POLITICS

New Hampshire Poised To Repeal Its Death Penalty Law

The state House and Senate have enough votes to override an expected veto by GOP Gov. Chris Sununu.

The New Hampshire Senate on Thursday passed a bill to repeal the state’s death penalty, putting the measure on track to become law.

The 17-6 Senate vote follows a 279-88 House vote for repeal last month. If those margins hold, they would provide enough to override an expected veto from Gov. Chris Sununu (R), who supports capital punishment and blocked a similar measure that passed through the state Legislature.

After Thursday’s vote, Sununu’s office reiterated his opposition to the repeal but did not say he would again veto the measure.

The governor “continues to stand with crime victims, members of the law enforcement community, and advocates for justice in opposing a repeal of the death penalty,” his office said in a statement to HuffPost

New Hampshire has just one inmate on death row ― Michael Addison, 39, who was sentenced to death for the 2006 murder of police officer Michael Briggs. Addison does not have an execution date, and the state does not have an existing execution chamber. New Hampshire law designates lethal injection as the primary means of execution, with death by hanging as a backup if the drugs for the former are not available.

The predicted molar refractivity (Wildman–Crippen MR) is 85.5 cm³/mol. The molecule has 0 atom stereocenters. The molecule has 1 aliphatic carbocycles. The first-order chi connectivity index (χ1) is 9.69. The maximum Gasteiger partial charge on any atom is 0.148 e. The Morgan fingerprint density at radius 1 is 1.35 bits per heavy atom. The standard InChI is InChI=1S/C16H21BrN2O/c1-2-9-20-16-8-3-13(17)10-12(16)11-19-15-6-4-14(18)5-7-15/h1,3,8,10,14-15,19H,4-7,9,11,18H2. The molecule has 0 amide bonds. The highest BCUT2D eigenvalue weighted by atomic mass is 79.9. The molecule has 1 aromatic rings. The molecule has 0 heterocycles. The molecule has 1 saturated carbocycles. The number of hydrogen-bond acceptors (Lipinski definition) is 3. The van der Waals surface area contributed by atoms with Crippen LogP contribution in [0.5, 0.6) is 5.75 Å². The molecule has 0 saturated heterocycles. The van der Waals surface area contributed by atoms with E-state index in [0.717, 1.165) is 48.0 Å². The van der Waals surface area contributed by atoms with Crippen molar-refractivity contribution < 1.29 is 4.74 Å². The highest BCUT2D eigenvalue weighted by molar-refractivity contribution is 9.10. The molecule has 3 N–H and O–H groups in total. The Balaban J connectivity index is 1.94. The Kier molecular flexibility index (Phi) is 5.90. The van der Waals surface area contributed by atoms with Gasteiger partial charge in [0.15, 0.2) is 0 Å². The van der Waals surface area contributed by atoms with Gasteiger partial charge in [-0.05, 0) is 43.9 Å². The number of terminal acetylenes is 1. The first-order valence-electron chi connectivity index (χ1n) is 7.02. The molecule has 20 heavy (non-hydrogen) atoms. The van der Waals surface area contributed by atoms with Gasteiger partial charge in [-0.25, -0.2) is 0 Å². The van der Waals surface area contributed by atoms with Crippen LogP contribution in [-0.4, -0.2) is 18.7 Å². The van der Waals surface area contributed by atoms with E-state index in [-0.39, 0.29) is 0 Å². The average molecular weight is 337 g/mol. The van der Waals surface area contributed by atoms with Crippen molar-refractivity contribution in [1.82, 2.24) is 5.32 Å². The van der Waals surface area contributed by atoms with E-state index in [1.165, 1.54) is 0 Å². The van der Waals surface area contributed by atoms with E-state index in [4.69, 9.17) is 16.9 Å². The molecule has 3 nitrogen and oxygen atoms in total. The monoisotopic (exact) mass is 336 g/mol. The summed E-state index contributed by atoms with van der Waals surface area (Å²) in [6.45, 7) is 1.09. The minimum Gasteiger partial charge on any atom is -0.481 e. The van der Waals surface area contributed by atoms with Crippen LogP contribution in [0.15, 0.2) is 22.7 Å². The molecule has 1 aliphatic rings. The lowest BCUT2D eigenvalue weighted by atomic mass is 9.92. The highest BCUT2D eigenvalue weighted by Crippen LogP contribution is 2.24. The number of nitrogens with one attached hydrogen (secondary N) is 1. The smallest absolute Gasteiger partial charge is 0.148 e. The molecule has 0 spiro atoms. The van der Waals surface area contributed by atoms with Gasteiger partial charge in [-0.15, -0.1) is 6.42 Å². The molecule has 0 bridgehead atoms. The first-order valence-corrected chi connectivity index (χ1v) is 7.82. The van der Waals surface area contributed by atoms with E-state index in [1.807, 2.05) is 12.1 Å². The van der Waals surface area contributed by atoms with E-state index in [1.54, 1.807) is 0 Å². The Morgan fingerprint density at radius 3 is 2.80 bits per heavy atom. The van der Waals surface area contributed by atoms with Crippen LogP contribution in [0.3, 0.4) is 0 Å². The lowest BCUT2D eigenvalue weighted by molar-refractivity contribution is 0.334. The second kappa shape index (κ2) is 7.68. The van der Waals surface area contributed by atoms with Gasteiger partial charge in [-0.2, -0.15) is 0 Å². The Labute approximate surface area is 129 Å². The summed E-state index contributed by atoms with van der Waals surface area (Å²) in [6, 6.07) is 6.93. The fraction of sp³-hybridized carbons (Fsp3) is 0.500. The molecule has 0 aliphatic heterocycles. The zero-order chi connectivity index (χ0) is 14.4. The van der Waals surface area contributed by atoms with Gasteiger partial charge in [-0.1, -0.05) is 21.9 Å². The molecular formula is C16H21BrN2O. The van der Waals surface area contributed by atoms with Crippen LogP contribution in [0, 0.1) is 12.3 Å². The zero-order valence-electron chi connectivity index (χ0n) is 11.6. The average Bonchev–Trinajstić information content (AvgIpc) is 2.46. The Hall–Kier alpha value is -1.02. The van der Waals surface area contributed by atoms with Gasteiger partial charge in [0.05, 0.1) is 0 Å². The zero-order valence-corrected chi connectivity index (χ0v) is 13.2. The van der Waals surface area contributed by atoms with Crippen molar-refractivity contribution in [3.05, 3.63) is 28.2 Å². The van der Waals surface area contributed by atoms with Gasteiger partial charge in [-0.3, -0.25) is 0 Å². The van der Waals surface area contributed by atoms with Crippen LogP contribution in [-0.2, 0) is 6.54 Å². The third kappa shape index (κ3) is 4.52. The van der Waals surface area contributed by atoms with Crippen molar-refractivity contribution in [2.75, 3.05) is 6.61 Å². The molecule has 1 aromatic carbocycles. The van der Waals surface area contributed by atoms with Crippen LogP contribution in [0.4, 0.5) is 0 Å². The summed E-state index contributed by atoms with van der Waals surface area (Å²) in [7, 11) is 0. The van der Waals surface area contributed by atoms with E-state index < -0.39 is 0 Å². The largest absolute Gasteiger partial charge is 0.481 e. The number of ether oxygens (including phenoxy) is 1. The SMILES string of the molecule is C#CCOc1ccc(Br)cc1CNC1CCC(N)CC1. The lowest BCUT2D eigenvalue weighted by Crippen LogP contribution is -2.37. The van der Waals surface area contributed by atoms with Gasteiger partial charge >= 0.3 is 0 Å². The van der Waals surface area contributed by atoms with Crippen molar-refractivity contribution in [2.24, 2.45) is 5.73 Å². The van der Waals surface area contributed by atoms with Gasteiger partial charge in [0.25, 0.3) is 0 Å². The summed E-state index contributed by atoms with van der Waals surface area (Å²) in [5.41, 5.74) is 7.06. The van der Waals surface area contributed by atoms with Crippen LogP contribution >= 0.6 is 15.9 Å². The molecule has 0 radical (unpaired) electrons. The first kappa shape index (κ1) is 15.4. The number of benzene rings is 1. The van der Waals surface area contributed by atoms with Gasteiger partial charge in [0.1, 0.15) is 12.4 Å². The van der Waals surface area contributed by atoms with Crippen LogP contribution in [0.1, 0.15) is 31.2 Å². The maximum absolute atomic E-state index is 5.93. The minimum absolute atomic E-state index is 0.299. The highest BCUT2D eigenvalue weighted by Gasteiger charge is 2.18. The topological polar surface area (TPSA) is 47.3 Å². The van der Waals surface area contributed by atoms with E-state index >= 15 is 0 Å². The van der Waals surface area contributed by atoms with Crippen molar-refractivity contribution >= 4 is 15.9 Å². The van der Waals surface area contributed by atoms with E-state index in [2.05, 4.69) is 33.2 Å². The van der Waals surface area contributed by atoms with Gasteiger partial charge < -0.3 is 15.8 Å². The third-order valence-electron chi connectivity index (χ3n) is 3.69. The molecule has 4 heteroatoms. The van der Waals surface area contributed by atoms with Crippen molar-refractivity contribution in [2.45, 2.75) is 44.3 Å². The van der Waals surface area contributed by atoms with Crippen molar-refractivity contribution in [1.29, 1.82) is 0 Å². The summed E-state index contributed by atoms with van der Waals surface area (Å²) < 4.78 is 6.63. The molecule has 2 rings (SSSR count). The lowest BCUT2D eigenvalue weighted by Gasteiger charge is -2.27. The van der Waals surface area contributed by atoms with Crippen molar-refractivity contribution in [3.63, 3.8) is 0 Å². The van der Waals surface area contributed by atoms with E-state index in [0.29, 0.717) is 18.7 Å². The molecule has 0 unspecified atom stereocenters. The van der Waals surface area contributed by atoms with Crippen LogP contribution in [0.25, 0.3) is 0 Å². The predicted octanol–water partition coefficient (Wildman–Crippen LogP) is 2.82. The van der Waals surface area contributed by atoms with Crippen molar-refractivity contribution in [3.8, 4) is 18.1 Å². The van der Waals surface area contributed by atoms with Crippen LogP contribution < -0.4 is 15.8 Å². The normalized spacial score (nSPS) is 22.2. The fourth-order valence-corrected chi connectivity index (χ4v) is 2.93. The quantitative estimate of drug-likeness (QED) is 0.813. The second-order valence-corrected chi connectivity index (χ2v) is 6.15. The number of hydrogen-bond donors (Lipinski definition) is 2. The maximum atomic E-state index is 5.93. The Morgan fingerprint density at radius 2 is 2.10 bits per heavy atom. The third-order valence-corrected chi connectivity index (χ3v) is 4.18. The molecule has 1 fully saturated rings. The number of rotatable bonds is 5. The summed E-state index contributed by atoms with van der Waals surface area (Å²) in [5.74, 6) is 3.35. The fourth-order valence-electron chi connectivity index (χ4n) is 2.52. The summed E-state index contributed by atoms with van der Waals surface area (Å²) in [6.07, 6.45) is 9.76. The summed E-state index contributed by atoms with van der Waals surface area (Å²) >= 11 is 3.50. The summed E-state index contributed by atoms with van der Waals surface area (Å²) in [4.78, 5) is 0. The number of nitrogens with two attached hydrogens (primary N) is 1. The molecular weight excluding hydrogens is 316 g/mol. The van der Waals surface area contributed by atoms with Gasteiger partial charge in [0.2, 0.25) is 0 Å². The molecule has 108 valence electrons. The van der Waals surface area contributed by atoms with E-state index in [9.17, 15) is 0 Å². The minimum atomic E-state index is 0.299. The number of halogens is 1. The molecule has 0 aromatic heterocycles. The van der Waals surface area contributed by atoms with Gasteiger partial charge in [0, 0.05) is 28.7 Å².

The ACLU’s New Hampshire chapter applauded the Senate vote.

“As we have said time and again, the death penalty is not a partisan issue. The death penalty’s history of deep injustices, skyrocketing costs, and entrenched discrimination defy party lines and summon our common humanity to end this archaic practice,” said Jeanne Hruska, the group’s political director, in a statement. “We are hopeful that 2019 will indeed be the year that New Hampshire repeals the death penalty.”

The death penalty is currently authorized in 30 states, though in 18 of those bills have been introduced this year to limit its application or repeal it altogether. Four of those states have governor-issued moratoriums on capital punishment, including California, where Gov. Gavin Newsom (D) last month called the practice “inconsistent with our bedrock values.”

“I do not believe that a civilized society can claim to be a leader in the world as long as its government continues to sanction the premeditated and discriminatory execution of its people,” Newsom said upon issuing the moratorium.

The Washington state Supreme Court in October unanimously struck down capital punishment, deeming it “racially biased” and unconstitutional.

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